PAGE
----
| The Utah prairie dog, extinct in more than 90 percent of its former range, is an endangered species protected by law. It now lives in a small area of southern Utah, between the ranges of Gunnison's prairie dog and the white-tailed prairie dog. Like the other species, it is social, living in colonies, and diurnal, spending its days feeding on grasses and herbs. In a captive colony that was excavated in winter, each prairie dog was found hibernating alone in a fairly deep chamber, 100-200 cm beneath the surface. The animals had plugged the entrance to their hibernating chambers with earth.
Males are larger than females.
341 mm males; 319.7 mm females
299-370 mm males; 290-368 mm females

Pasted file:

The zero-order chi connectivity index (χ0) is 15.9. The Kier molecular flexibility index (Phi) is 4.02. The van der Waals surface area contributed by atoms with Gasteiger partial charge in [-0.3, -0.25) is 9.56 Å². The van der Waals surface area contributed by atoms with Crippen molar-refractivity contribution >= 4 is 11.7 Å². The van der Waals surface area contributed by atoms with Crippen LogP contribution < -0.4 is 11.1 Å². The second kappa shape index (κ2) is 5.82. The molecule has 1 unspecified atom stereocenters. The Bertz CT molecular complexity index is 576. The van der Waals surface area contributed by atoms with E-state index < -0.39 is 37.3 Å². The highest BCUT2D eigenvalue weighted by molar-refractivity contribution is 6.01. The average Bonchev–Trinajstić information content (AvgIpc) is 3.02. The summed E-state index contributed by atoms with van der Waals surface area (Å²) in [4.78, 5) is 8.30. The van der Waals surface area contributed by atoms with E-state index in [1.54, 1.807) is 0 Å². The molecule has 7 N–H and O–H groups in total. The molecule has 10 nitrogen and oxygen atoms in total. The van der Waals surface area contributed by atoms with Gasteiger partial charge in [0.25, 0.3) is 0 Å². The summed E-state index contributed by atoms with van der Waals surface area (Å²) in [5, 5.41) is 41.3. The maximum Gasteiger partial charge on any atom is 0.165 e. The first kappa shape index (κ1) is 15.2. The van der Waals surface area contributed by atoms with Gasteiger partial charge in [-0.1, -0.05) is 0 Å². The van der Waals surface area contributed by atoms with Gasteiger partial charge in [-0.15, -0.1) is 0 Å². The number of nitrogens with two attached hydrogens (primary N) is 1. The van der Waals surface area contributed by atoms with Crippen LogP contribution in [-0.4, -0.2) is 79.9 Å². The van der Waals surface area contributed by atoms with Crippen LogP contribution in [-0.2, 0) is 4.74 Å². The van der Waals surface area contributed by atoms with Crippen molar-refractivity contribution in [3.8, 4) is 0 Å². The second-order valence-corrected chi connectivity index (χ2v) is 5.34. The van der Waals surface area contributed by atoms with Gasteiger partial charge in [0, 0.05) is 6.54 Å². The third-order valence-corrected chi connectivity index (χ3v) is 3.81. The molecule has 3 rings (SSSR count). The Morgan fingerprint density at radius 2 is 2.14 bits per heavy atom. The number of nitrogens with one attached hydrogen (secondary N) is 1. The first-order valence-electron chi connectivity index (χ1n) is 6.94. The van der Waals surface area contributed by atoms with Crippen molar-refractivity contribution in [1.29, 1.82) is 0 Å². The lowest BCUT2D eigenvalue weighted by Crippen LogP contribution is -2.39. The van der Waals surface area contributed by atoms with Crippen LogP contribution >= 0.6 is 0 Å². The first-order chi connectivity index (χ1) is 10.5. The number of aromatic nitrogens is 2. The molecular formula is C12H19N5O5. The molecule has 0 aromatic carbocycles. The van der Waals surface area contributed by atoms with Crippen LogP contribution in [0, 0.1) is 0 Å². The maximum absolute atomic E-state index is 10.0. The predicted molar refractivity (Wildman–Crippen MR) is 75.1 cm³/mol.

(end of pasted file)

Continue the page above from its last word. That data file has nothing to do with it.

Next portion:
636 g males; 516 g females
460-1,250 g males; 410-790 g females
Allen, J.A., 1905. Mammals from Beaver County, Utah. Collected by the museum expedition of 1904, p. 119. Bulletin of the Museum of Science, Brooklyn Institute of the Arts and Science, 1:117-122.
Mammal Species of the World (opens in a new window).
Mammalian Species, American Society of Mammalogists' species account (opens in a new window).
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